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Adolfo Colombo

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Title: Adolfo Colombo  
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Adolfo Colombo


Adolfo Columbo (Canary Islands, 1868 – Havana 1953) was a leading singer in the Alhambra Theatre[1] in Havana, and also an actor and a leading personality in the theatre. Colombo was the most recorded artist in Cuba up to 1925: records show he recorded about 350 numbers between 1906 and 1917.[2]

Colombo was a tenor, who sang regularly with Claudio García (baritone) in the theatre and on recordings. He also recorded with Regino López and other artists between 1906 to 1929. In 1908 he joined the Cuarteto Villalón with García, Emilio Reinoso (mandolin), and Alberto Villalón (guitar). This was an early precursor of the son groups that developed later in Havana. Their repertoire included boleros and other Cuban genres such as guarachas, a genre which owed its origin to the theatre. One that has been reissued by Harlequin reveals a funky number which is hard to categorize. Listed as a rumba, it is perhaps better described as a guaracha-son.[3] The artists singing are Colombo and Claudio García, the guitar probably Alberto Villalón, plus an unknown musician playing what may be a tres guitar; there is also a clavé. All three named players were white, yet the number is creole, almost Afro-Cuban, in style. Mamá Teresa is still quite well known today in Cuba, and has been recorded by many other groups:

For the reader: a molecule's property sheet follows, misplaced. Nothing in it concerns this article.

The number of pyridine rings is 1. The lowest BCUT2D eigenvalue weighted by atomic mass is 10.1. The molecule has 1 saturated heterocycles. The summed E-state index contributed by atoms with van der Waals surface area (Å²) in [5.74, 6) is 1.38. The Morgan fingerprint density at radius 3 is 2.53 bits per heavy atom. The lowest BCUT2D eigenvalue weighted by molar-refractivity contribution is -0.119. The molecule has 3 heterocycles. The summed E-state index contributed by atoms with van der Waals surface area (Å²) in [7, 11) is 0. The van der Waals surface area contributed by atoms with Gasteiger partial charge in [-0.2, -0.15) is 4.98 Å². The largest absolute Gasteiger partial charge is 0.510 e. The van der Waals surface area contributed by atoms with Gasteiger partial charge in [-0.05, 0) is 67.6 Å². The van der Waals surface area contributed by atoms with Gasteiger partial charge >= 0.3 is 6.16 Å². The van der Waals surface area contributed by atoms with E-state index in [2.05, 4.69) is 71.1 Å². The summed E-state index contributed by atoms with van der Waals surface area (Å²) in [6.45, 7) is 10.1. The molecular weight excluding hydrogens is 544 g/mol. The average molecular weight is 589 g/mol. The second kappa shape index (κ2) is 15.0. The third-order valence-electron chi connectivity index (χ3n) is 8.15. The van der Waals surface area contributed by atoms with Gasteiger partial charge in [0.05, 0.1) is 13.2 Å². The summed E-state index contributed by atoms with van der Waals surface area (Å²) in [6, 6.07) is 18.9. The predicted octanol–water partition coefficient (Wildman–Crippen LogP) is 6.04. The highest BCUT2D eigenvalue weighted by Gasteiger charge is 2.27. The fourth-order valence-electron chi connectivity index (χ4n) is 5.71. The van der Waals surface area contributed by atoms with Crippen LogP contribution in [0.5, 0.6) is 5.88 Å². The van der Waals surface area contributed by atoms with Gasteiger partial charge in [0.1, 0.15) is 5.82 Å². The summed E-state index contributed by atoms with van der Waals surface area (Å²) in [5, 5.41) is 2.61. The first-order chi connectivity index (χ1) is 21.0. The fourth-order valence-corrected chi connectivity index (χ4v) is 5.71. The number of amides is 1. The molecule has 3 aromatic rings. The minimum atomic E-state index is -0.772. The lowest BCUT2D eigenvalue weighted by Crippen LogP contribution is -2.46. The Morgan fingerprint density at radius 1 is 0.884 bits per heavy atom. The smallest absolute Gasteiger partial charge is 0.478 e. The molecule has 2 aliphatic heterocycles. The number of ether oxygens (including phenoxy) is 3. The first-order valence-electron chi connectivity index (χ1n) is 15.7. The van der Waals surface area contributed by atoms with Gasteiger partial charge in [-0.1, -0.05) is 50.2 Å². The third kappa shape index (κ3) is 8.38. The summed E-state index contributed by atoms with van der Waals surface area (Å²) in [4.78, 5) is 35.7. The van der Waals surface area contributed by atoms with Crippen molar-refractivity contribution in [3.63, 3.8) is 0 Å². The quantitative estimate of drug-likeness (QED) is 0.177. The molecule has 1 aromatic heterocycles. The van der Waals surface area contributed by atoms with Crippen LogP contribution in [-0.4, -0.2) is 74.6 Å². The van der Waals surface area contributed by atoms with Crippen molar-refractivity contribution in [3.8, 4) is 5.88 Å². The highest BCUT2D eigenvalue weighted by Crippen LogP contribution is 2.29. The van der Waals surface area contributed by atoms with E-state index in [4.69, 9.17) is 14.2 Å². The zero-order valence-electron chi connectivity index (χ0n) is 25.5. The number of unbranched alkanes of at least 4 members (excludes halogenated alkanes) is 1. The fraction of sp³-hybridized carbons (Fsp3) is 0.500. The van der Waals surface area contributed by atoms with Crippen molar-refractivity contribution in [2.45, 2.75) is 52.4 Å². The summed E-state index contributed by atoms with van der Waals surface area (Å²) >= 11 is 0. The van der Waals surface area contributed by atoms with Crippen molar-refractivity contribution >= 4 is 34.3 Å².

Mamá Teresa se va...
Mamá Teresa se va...
Porque no quiere bailar la rumba
Con Juan que tiene la pata gamba
(Mama Teresa's leaving...
Mama Teresa's leaving...
'Coz she don't wanna dance rumba
With Juan an' his lame foot)

Theatre and theatrical music were hugely important in Cuba in the 19th century and the first half of the 20th century. The zarzuelas (light one-act operettas) and bufos (ribald satirical comedy) both included songs with content about contemporary political and social events. They played a part in the creole movement for the emancipation of slaves and the independence of Cuba. They played a part in criticising governments, lampooning public figures and poking fun at the behaviour of men and women.[4][5] Most of the recordings Colombo made are now lost, but lyrics have largely survived, and some have been reprinted.[6]

There was a long-standing debate about Colombo's place of birth and origin,[7] which has now been settled by the recent publication of his place of birth as the Canary Islands.[8]

References

External links

  • Victor Records from the Encyclopedic Discography of Victor Recordings (EDVR)
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